With so-called bail bonds reform a hot topic in Colorado these days it’s important that taxpayers, the ones who will actually pay the price for bail reform failure, keep in mind the sad case of New Jersey. Oftentimes wolves come dressed in sheep’s clothing and that was certainly the case in 2014. That year bail reform was put to New Jersey voters in the form of a ballot question that seemed like a straightforward proposal that would allow the state to hold certain dangerous offenders without bail. The heading of the ballot question read:
“Constitutional amendment to allow a court to order pretrial detention of a person in a criminal case.”
Most reasonable people would conclude that the proposed amendment to the New Jersey constitution was intended to make it easier for the court to detain someone prior to their court date. And if you read the entire question that seems like a valid conclusion:
“Do you approve amending the Constitution to allow a court to order pretrial detention of a person in a criminal case? This would change the current constitutional right to bail. The change to the Constitution would mean that a court could order that a person remain in jail prior to trial, even without a chance for the person to post bail, in some situations. The amendment also removes language in the Constitution about bail eligibility for death penalty cases. The death penalty no longer exists in New Jersey.”
But the most important aspect of the ballot question wasn’t actually in the ballot question. It was squirreled away in the fine print.
A lengthy explainer was attached to the ballot question that basically repeated the points of the question in huggy-fuzzy happy-speak. Buried in the blizzard of bail reform PR however, was this ominous but easily overlooked line:
“The amendment authorizes the Legislature to pass laws concerning pretrial release and pretrial detention.”
Turns out that the laws the legislature had in mind had little to do with holding accused murderers, rapists and child molesters without bail. Instead the laws they passed kicked the bondsman to the curb and replaced them with a computer program that would determine if those murderers, rapists and child molesters should be released while awaiting trial.
There have been more instances than we have room to list here where the new system has betrayed the public interest. But the situation in Ocean County, New Jersey is a good example. Just a few weeks ago a local judge there released a known child predator because a computer algorithm said the man didn’t pose a flight risk. Prosecutors strongly opposed releasing the man but the judge did it anyway, citing the computer program to bolster his opinion. Local residents were appalled. The police chief in the town even went on Facebook to warn residents to keep an eye on their children.
Just a week later in the same community a man who had been arrested for smashing a TV over his girlfriend’s head was also released. Again, because the computer concluded he was a nice guy. And then a couple of days later, again in Ocean County, a drug trafficker who had been caught red-handed with a large stash of heroin was released while awaiting trial because the computer told the judge to do so.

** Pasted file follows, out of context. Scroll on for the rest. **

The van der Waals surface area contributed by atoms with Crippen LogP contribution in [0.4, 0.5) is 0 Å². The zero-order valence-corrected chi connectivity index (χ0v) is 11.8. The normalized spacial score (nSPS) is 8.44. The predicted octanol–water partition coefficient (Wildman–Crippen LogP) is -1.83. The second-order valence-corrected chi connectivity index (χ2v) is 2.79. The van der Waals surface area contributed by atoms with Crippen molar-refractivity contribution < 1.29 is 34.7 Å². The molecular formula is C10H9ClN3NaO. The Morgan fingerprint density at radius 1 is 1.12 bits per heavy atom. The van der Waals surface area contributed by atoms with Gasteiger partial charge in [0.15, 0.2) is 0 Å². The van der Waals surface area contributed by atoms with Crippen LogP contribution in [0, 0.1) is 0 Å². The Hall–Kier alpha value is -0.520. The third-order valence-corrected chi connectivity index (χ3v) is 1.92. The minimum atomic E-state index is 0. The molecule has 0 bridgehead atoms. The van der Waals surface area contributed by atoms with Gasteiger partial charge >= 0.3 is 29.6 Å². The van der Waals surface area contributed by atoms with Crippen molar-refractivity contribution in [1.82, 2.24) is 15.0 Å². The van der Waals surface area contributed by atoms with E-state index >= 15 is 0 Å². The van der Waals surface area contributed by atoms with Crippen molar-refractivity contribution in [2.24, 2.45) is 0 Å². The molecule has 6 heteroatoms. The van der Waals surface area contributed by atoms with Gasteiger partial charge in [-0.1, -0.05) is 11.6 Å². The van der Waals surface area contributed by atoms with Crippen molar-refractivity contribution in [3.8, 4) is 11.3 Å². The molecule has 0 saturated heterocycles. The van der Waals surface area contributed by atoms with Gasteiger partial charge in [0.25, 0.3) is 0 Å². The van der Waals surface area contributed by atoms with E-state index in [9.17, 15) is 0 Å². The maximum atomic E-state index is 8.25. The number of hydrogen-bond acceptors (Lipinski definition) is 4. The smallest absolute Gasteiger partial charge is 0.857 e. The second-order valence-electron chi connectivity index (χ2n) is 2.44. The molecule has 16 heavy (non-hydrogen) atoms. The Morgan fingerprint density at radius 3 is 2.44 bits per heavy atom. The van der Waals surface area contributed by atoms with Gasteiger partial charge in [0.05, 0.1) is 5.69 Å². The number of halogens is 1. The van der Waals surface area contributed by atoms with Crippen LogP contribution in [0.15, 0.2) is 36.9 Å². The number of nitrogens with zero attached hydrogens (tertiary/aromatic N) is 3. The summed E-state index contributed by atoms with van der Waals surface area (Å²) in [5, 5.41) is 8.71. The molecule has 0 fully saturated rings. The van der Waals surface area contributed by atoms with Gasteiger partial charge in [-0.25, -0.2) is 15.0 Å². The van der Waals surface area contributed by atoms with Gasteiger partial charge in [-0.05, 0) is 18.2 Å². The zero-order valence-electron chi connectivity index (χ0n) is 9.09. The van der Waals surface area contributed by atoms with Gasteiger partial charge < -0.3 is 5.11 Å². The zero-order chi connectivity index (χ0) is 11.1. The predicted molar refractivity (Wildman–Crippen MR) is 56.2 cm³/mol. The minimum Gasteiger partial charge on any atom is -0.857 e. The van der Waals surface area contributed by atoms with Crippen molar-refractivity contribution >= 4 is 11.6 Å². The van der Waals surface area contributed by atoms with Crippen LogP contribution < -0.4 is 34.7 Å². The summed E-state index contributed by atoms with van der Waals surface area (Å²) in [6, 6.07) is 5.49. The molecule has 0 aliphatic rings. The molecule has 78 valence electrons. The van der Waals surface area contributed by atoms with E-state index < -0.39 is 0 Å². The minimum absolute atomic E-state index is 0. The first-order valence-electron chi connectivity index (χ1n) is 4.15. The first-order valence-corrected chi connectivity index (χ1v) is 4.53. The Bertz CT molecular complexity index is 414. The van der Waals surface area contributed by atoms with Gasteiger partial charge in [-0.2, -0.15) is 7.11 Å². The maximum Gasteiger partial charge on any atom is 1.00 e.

Proponents of New Jersey’s disastrous new system spend a lot of time these days attempting to justify the calamity they’ve wrought by pointing to statistics. The number of people in pretrial detention, they crow, has dropped by 20%. Of course what they don’t say is that many of those released without bail are the aforementioned child predators, drug traffickers and perpetrators of domestic violence. If having an ever growing number of violent and dangerous offenders walking the streets is “success” we’d hate to hear how these people define “failure”.
But the failure of bail reform in New Jersey is not just a public safety failure, it’s also a financial failure of epic proportions. Multiple studies have warned, and the legislature has acknowledged, that the new system is “not sustainable” from a financial standpoint. Unless taxes are raised to pay for the new system the New Jersey judiciary will go broke sometime in 2019. So, not only are residents forced to share the streets with an increasing number of dangerous offenders, they’re also going to have to pay higher taxes for the privilege of sharing the sidewalk with murderers, rapists, drug traffickers and child molesters.
You won’t find many in the bail bonding industry who would argue with the notion that some type of reform is necessary to ensure people who should be released are not held simply because they can’t afford bail. But eliminating bail altogether and instead releasing anyone a computer program (which doesn’t have children or pay taxes) says to release is insane and, in the words of the New Jersey legislature itself, simply “not sustainable”.
Although efforts to change Colorado’s bail system fell short last year backers of the movement to eliminate cash bail haven’t rested in their efforts to saddle the citizens of Jefferson County, Arapahoe County, Denver County and beyond with their short-sided ideas. By staying vigilant however, and understanding the ways the bail elimination movement hides its true intents behind flowery rhetoric and deceptive ballot question, Coloradans can avoid a New Jersey style social catastrophe.